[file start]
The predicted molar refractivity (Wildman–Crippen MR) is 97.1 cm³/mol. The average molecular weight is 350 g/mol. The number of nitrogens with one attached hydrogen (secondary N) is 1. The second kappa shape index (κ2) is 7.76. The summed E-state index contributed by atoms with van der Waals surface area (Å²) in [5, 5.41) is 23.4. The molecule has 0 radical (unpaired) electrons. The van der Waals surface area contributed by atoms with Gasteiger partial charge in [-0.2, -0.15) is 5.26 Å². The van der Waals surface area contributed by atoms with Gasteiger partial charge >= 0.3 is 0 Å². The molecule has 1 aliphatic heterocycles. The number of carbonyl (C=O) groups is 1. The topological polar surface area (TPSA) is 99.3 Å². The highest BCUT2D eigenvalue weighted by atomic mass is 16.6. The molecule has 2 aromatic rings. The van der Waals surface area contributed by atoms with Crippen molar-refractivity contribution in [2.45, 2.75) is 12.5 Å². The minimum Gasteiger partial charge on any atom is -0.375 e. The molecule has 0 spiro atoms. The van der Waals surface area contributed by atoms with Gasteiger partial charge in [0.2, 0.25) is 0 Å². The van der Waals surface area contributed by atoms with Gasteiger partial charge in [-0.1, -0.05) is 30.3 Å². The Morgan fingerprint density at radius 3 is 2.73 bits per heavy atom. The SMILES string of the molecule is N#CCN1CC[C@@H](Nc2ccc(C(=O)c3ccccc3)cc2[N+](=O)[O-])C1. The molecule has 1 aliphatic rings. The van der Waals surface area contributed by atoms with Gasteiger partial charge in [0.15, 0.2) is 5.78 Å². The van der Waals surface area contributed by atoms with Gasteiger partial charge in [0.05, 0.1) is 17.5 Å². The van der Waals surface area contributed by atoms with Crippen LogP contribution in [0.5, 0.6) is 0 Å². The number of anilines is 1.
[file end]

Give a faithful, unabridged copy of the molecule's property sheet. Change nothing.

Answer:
The predicted molar refractivity (Wildman–Crippen MR) is 97.1 cm³/mol. The average molecular weight is 350 g/mol. The number of nitrogens with one attached hydrogen (secondary N) is 1. The second kappa shape index (κ2) is 7.76. The summed E-state index contributed by atoms with van der Waals surface area (Å²) in [5, 5.41) is 23.4. The molecule has 0 radical (unpaired) electrons. The van der Waals surface area contributed by atoms with Gasteiger partial charge in [-0.2, -0.15) is 5.26 Å². The van der Waals surface area contributed by atoms with Gasteiger partial charge >= 0.3 is 0 Å². The molecule has 1 aliphatic heterocycles. The number of carbonyl (C=O) groups is 1. The topological polar surface area (TPSA) is 99.3 Å². The highest BCUT2D eigenvalue weighted by atomic mass is 16.6. The molecule has 2 aromatic rings. The van der Waals surface area contributed by atoms with Crippen molar-refractivity contribution in [2.45, 2.75) is 12.5 Å². The minimum Gasteiger partial charge on any atom is -0.375 e. The molecule has 0 spiro atoms. The van der Waals surface area contributed by atoms with Gasteiger partial charge in [0.2, 0.25) is 0 Å². The van der Waals surface area contributed by atoms with Gasteiger partial charge in [-0.1, -0.05) is 30.3 Å². The Morgan fingerprint density at radius 3 is 2.73 bits per heavy atom. The SMILES string of the molecule is N#CCN1CC[C@@H](Nc2ccc(C(=O)c3ccccc3)cc2[N+](=O)[O-])C1. The molecule has 1 aliphatic rings. The van der Waals surface area contributed by atoms with Gasteiger partial charge in [0.15, 0.2) is 5.78 Å². The van der Waals surface area contributed by atoms with Gasteiger partial charge in [0.05, 0.1) is 17.5 Å². The van der Waals surface area contributed by atoms with Crippen LogP contribution in [0.5, 0.6) is 0 Å². The number of anilines is 1.